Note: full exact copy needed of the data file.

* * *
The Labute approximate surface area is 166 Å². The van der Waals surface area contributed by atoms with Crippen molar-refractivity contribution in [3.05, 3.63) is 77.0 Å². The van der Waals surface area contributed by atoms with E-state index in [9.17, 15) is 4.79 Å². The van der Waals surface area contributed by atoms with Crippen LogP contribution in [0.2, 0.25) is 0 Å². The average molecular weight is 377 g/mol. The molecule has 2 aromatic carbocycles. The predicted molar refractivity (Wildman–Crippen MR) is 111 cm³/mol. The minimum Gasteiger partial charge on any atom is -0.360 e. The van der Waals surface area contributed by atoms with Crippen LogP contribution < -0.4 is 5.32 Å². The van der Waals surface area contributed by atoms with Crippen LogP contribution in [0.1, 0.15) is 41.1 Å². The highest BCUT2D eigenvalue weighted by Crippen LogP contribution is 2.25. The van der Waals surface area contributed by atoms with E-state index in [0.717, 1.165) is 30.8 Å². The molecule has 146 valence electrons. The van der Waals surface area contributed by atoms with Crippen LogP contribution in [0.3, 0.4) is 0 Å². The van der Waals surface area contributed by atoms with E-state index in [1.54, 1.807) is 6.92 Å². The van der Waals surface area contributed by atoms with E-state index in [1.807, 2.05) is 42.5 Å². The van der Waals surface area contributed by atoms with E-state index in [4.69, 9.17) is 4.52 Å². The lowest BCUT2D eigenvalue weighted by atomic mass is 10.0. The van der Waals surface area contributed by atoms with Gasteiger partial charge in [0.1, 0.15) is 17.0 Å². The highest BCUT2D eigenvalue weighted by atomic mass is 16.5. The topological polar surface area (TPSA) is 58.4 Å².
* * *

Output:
The Labute approximate surface area is 166 Å². The van der Waals surface area contributed by atoms with Crippen molar-refractivity contribution in [3.05, 3.63) is 77.0 Å². The van der Waals surface area contributed by atoms with E-state index in [9.17, 15) is 4.79 Å². The van der Waals surface area contributed by atoms with Crippen LogP contribution in [0.2, 0.25) is 0 Å². The average molecular weight is 377 g/mol. The molecule has 2 aromatic carbocycles. The predicted molar refractivity (Wildman–Crippen MR) is 111 cm³/mol. The minimum Gasteiger partial charge on any atom is -0.360 e. The van der Waals surface area contributed by atoms with Crippen LogP contribution < -0.4 is 5.32 Å². The van der Waals surface area contributed by atoms with Crippen LogP contribution in [0.1, 0.15) is 41.1 Å². The highest BCUT2D eigenvalue weighted by Crippen LogP contribution is 2.25. The van der Waals surface area contributed by atoms with E-state index in [0.717, 1.165) is 30.8 Å². The molecule has 146 valence electrons. The van der Waals surface area contributed by atoms with Crippen LogP contribution in [0.3, 0.4) is 0 Å². The van der Waals surface area contributed by atoms with E-state index in [1.54, 1.807) is 6.92 Å². The van der Waals surface area contributed by atoms with E-state index in [1.807, 2.05) is 42.5 Å². The van der Waals surface area contributed by atoms with E-state index in [4.69, 9.17) is 4.52 Å². The lowest BCUT2D eigenvalue weighted by atomic mass is 10.0. The van der Waals surface area contributed by atoms with Gasteiger partial charge in [0.1, 0.15) is 17.0 Å². The highest BCUT2D eigenvalue weighted by atomic mass is 16.5. The topological polar surface area (TPSA) is 58.4 Å².